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Socialism summed up
Image 58
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Hillquit, Morris, 1869-1933. Socialism summed up - Image 58. 1913. Special Collections, University of Houston Libraries. University of Houston Digital Library. Web. October 20, 2019. https://digital.lib.uh.edu/collection/scpamp/item/377/show/318.

Disclaimer: This is a general citation for reference purposes. Please consult the most recent edition of your style manual for the proper formatting of the type of source you are citing. If the date given in the citation does not match the date on the digital item, use the more accurate date below the digital item.

Hillquit, Morris, 1869-1933. (1913). Socialism summed up - Image 58. Socialist and Communist Pamphlets. Special Collections, University of Houston Libraries. Retrieved from https://digital.lib.uh.edu/collection/scpamp/item/377/show/318

Disclaimer: This is a general citation for reference purposes. Please consult the most recent edition of your style manual for the proper formatting of the type of source you are citing. If the date given in the citation does not match the date on the digital item, use the more accurate date below the digital item.

Hillquit, Morris, 1869-1933, Socialism summed up - Image 58, 1913, Socialist and Communist Pamphlets, Special Collections, University of Houston Libraries, accessed October 20, 2019, https://digital.lib.uh.edu/collection/scpamp/item/377/show/318.

Disclaimer: This is a general citation for reference purposes. Please consult the most recent edition of your style manual for the proper formatting of the type of source you are citing. If the date given in the citation does not match the date on the digital item, use the more accurate date below the digital item.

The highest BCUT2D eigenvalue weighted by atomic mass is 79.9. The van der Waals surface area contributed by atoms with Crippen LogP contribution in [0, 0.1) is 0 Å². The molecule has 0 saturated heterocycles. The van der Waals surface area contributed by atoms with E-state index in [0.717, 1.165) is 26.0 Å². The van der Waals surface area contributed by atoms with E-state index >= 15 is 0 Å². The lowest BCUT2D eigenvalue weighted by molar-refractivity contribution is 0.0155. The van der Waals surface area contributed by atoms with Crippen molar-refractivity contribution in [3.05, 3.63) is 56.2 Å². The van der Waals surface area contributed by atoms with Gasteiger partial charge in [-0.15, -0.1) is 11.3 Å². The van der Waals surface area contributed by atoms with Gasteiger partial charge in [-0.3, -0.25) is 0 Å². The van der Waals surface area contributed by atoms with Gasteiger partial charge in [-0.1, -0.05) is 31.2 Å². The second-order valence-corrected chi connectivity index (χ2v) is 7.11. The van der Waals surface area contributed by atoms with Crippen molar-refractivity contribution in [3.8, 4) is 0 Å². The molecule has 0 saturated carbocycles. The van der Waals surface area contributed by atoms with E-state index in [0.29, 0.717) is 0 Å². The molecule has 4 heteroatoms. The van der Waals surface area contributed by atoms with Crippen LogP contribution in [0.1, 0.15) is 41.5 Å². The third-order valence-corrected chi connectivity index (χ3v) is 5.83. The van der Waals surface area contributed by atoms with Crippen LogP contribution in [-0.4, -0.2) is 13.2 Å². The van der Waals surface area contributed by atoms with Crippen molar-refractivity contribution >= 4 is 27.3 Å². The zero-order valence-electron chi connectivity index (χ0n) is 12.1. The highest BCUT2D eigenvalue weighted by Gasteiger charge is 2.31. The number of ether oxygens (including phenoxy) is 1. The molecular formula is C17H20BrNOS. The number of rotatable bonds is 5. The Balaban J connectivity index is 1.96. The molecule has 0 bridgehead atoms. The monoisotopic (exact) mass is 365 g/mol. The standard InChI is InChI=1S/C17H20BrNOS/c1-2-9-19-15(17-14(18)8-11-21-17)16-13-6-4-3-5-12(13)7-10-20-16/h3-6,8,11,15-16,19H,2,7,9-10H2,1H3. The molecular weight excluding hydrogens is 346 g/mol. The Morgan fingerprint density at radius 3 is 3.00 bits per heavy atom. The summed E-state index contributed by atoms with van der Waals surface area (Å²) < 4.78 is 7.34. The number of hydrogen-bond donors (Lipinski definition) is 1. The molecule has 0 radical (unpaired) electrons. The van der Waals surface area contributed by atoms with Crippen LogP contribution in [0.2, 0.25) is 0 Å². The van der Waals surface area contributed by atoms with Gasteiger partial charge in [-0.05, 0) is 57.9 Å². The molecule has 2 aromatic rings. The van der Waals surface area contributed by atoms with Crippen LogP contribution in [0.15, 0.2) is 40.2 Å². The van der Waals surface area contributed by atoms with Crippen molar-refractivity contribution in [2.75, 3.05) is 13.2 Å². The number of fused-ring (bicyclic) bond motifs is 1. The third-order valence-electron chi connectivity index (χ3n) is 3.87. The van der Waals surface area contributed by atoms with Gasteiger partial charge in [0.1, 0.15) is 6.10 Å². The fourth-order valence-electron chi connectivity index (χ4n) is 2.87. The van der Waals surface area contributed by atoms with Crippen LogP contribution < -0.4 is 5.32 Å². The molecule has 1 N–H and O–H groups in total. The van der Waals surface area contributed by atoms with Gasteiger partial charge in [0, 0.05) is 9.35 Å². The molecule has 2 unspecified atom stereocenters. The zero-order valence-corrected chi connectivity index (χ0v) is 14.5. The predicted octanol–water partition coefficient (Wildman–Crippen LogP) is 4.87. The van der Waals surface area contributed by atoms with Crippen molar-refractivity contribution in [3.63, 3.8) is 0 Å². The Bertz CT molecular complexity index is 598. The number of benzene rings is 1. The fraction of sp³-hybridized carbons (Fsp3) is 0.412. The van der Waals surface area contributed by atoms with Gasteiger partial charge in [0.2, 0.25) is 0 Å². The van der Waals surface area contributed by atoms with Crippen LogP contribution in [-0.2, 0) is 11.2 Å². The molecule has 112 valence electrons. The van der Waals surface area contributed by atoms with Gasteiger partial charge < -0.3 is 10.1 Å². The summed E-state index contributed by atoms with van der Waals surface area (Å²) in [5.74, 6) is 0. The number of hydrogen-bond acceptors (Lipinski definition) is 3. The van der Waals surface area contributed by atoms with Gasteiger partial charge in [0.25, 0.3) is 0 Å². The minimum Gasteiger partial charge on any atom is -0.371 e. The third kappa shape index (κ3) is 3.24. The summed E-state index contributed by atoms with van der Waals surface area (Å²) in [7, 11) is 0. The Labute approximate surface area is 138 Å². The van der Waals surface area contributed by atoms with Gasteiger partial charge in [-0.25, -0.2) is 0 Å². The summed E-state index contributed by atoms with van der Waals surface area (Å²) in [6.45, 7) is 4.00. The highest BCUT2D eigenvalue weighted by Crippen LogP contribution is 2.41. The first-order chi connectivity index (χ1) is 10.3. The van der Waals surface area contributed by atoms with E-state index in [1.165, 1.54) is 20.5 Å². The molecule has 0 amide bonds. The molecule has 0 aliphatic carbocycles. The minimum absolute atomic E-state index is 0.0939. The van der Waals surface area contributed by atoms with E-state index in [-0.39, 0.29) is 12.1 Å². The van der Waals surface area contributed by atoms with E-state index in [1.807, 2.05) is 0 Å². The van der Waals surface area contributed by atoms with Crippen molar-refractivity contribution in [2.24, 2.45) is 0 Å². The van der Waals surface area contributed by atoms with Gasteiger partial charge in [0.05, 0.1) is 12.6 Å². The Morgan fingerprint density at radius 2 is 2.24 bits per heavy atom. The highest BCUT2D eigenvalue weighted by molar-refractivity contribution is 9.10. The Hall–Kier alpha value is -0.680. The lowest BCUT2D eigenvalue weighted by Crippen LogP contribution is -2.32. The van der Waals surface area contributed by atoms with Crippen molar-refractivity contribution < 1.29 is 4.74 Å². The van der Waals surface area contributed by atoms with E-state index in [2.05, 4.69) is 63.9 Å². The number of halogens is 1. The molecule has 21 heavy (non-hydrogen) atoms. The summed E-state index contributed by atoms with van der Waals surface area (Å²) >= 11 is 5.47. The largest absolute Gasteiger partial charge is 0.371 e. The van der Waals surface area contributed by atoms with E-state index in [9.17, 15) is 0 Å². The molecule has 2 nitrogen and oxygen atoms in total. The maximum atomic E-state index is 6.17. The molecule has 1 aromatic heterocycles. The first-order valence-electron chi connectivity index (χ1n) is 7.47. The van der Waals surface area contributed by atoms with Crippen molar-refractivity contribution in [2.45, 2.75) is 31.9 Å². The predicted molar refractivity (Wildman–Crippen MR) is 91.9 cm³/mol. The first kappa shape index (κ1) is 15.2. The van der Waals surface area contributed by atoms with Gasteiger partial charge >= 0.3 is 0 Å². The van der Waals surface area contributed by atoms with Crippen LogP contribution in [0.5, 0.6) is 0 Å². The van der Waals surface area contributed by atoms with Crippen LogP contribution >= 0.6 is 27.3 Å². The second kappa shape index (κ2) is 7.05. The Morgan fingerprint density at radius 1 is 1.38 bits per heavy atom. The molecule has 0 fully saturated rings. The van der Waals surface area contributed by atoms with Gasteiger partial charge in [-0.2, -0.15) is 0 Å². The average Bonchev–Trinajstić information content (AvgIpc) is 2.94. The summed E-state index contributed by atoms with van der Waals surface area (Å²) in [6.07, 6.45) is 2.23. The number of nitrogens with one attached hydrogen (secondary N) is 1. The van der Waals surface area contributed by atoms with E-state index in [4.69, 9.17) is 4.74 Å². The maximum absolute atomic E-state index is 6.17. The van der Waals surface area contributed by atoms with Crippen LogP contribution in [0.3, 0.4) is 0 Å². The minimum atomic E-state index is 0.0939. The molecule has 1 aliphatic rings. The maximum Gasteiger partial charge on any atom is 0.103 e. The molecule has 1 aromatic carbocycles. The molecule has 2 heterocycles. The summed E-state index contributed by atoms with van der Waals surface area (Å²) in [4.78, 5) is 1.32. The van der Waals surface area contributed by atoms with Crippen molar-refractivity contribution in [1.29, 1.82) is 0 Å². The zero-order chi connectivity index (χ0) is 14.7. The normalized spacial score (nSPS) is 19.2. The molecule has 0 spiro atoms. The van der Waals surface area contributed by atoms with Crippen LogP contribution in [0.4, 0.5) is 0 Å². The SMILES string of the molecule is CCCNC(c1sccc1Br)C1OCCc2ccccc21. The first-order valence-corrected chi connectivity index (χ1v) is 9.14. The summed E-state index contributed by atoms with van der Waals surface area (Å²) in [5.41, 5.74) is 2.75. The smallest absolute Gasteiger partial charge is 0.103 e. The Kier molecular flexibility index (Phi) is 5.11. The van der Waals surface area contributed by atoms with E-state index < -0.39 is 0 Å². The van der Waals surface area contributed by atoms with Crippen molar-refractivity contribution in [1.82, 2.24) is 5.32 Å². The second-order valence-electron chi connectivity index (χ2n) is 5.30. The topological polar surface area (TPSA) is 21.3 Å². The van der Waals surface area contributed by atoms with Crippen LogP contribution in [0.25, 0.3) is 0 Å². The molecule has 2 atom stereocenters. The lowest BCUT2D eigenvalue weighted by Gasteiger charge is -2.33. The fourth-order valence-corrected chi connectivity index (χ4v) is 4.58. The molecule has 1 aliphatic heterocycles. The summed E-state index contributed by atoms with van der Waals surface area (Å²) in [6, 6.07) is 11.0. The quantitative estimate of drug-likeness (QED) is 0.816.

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Compound Item Description
Title Socialism summed up
Creator (LCNAF)
  • Hillquit, Morris, 1869-1933
Publisher The H. K. Fly Co.
Place of Creation (TGN)
  • New York
Date 1913
Subject.Topical (LCSH)
  • Socialism
Genre (AAT)
  • pamphlets
Language English
Type (DCMI)
  • Text
Original Item Extent 110 pages: illustrations; 20 cm.
Original Item Location HX86.H77 1914
Original Item URL http://library.uh.edu/record=b8304545~S11
Original Collection Socialist and Communist Pamphlets
Digital Collection Socialist and Communist Pamphlets
Digital Collection URL http://digital.lib.uh.edu/collection/scpamp
Repository Special Collections, University of Houston Libraries
Repository URL http://libraries.uh.edu/branches/special-collections
Use and Reproduction This item is in the public domain and may be used freely.
File Name index.cpd
Item Description
Title Image 58
Format (IMT)
  • image/jpeg
File Name uhlib_2100825_057.jpg
Transcript 56 SOCIALISM SUMMED UP capitalist embryo inside of it. And so likewise the capitalist egg has been set to hatching generations ago, and to-day it contains a noticeable Socialist embryo notwithstanding the deceiving appearance of the egg-shell. Further: during the entire process of incubation the shell of the egg has remained intact. Every drop of its fluid contents has been changed into flesh, bones and feathers, but the shell has not been absorbed or modified by the process—it has obstinately persisted in holding within its grip the new substance instead of the old. Now for a loose and liquid egg, a hard shell is a very convenient cover, but it becomes rather a nuisance to a young, enthusiastic chick. As soon as the latter develops sufficient strength and sense, it just cracks the old shell from the inside. The shell breaks into a number of fragments with great noise, the rebellious chick jumps out, and to the superficial observer this act appears to be the revolution which has converted the egg into the chicken. As a matter of fact, however, the actual revolution has taken place in the gradual growth of the chicken embryo at the expense of the egg substance. The breaking of the shell was but a manifestation of the accomplishment of the more significant process inside. Had the shell been soft and yielding, it would not even have to be forcibly cracked. The street fight, barricades and armed conflicts which occasionally accompany a social revolution are the cracking of the superficial political shell—the revolutions themselves